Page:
15 2002 Advance Base Camp, Everest.
out of the mess tent door, the north east
ridge of Everest cuts the sky in two in one
direction; the North ridge divides it in the
other. Black and fissured with myriad gullies
and ice-filled cracks, the north side of the
largest mountain on earth is almost too large
for the mind to comprehend. What is even more
awesome is that just on the other side of the
North ridge is the rest of the north face, the
mighty Kangshung Face.
beneath it all, miniscule and puny, we
climbers move like ants around the edge of the
glacier, making what little homes we can out
of this bleak landscape. But humans have
become adept at creating comfort out of
hardship, especially in these days; as I write
Will is unwinding rolls of Wet Wipe for his
daily body wash, not a pretty sight and one
which his fiancée Rebecca in Australia will
no doubt be nodding her head in understanding.
today was fried salami (crisped to a blackened
coin), sardines in tomato sauce, Tibetan bread
and a frozen apple. Gallons of Nepali tea,
sweet and milky, is consumed to keep up our
rehydration schedule. Also important is rest
and I rose groggily at 10am this morning for
corn flakes, eggs on toast and more tea (oh
yes, my months of planning included such
luxuries) after which there was some fairly
intensive relaxing, followed by exhausting
reading and some deeply physical sitting down
and doing nothing. Will went to the toilet
once which I found tiring just to watch.
serious events are looming.
first big push has been to 21,450', known as
ABC, and it has been no easy task. Not from a
technical point of view but simply slogging up
glacier after glacier at altitude and trying
to ensure our bodies acclimatize. Deep inside
our bone marrow, workers are busily churning
out extra red blood cells rich with oxygen to
compensate for the lack of it up here in the
but with increasing efficiency, our insides
are getting used to being here. And now we're
going up again! Climbing Everest is all about
getting your rate of ascent right and allowing
those little bone marrow workers enough time
give our muscles enough oxygen and strength to
go up. So Will and I rest, and eat and drink.
But we're also mindful of the size of this big
hill outside and the dangers that accompany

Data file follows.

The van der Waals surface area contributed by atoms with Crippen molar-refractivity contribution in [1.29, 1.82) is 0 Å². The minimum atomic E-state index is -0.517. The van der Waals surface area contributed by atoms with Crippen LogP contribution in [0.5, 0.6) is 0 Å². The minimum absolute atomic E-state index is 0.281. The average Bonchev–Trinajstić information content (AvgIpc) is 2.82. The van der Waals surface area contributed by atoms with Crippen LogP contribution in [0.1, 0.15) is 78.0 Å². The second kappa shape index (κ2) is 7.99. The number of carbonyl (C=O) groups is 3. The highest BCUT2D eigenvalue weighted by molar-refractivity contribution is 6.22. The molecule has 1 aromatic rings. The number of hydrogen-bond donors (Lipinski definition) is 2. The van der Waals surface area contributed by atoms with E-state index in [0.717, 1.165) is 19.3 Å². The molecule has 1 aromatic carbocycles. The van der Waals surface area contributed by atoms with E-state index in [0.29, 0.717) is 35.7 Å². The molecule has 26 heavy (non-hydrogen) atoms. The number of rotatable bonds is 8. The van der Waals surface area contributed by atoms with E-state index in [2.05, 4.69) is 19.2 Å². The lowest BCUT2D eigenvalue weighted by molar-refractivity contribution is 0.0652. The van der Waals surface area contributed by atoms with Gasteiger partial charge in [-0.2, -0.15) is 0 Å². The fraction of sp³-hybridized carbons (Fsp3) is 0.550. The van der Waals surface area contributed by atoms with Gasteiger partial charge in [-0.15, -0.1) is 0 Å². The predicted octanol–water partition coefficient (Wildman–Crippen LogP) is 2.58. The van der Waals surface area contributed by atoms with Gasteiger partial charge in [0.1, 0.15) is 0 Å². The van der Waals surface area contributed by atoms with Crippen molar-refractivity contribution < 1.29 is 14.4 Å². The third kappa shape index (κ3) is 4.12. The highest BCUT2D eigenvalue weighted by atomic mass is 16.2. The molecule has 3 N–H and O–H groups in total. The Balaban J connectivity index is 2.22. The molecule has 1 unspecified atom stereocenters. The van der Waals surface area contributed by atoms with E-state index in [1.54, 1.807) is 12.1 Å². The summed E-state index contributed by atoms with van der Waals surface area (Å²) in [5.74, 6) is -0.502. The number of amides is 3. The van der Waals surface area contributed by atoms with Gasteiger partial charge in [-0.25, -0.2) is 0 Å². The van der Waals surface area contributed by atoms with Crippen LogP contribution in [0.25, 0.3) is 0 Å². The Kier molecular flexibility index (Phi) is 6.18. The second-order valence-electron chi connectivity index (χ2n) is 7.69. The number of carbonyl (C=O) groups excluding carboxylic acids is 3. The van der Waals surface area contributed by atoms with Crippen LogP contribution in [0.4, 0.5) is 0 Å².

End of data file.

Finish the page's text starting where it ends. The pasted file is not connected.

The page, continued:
any expedition to attempt it's distant peak.
So we check gear, test crampons, try on boots,
make cows tails (a highly technical term for a
bit of rope coming off our harness with a
jumar attached to the end with which we attach
ourselves to any fixed ropes we or any other
folk may put in) and talk tactics.
much gear to take when, what to take, whether
to put a tent up at 7000 meters etc etc. If
you imagine putting in four camps above us and
the sheer physical exercise in doing it, then
our tactics are all-important! Pooey to those
armchair critics who say it's all easy with
Sherpas and ropes and Piccadilly Circus on the
top - come and sit here and learn something!
had loads of good luck messages, I mean loads.
It's so wonderful. A school in Oregon is
following our progress - hello ! and many
friends and associates have been effusive with
their support. It means a lot, thank you, we
appreciate every word and thought. Some people
have asked us to bring back rocks from the
summit, and I am currently negotiating with
Will on just how many kilos he can
realistically carry. Watch this space! I want
to thank Graham Robey of Energy Development
Co-operative for his solar equipment. It is
quite brilliant and just think of this - no
more batteries, ever. Lightweight, effective
and relatively cheap, Will and I are convinced
of it's practicality and environmental
efficiency. No really, it is true.
also to Chris Tiso. One of my best friends and
personal sponsor to me and for the kit we are
now using up here. Chris, you're a star, thank
you so much. Best dressed, best equipped, no
question. Ever since Graham Tiso was supplying
the Bonington trips in the 70's, Chris has
maintained that same standard of absolute
quality. And no better manufacturers to use up
here than Berghaus and Rab.
am Mr. Berghaus at the moment - only my
undergarments are from some back street
Kathmandu vendor! Everything else is top
quality Berghaus clothing. When it comes to summiting
we'll be into some serious Rab down gear, more
of that later. Will has a personal message for
the Ardclinis clan, a complete mystery to
anyone except those in the know - you wouldn't
get away with grass skirts up here Mal!
it's goodbye from us - goodbye, and I'm just
off for a visit to the toilet with a view.
Gav and Will